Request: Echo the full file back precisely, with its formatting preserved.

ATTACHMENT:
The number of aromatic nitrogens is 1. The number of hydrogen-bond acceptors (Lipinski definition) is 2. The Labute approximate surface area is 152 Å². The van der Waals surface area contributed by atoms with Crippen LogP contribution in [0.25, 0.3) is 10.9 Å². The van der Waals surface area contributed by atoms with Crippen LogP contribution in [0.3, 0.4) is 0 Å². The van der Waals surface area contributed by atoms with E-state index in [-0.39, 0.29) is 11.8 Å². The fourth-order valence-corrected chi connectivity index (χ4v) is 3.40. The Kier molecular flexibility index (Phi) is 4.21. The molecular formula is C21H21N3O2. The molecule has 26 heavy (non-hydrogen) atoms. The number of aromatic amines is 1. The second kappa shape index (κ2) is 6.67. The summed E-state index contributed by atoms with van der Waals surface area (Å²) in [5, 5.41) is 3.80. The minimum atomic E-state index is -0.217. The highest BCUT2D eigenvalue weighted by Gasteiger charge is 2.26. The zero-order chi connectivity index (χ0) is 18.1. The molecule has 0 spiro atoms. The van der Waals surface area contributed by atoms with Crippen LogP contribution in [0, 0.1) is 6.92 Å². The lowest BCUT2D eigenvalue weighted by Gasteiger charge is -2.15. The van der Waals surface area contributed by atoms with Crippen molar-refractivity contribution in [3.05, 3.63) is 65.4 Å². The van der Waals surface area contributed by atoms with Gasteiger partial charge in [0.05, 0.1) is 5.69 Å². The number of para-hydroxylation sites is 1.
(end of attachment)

The number of aromatic nitrogens is 1. The number of hydrogen-bond acceptors (Lipinski definition) is 2. The Labute approximate surface area is 152 Å². The van der Waals surface area contributed by atoms with Crippen LogP contribution in [0.25, 0.3) is 10.9 Å². The van der Waals surface area contributed by atoms with Crippen LogP contribution in [0.3, 0.4) is 0 Å². The van der Waals surface area contributed by atoms with E-state index in [-0.39, 0.29) is 11.8 Å². The fourth-order valence-corrected chi connectivity index (χ4v) is 3.40. The Kier molecular flexibility index (Phi) is 4.21. The molecular formula is C21H21N3O2. The molecule has 26 heavy (non-hydrogen) atoms. The number of aromatic amines is 1. The second kappa shape index (κ2) is 6.67. The summed E-state index contributed by atoms with van der Waals surface area (Å²) in [5, 5.41) is 3.80. The minimum atomic E-state index is -0.217. The highest BCUT2D eigenvalue weighted by Gasteiger charge is 2.26. The zero-order chi connectivity index (χ0) is 18.1. The molecule has 0 spiro atoms. The van der Waals surface area contributed by atoms with Crippen LogP contribution in [0, 0.1) is 6.92 Å². The lowest BCUT2D eigenvalue weighted by Gasteiger charge is -2.15. The van der Waals surface area contributed by atoms with Crippen molar-refractivity contribution in [3.05, 3.63) is 65.4 Å². The van der Waals surface area contributed by atoms with Gasteiger partial charge in [0.05, 0.1) is 5.69 Å². The number of para-hydroxylation sites is 1.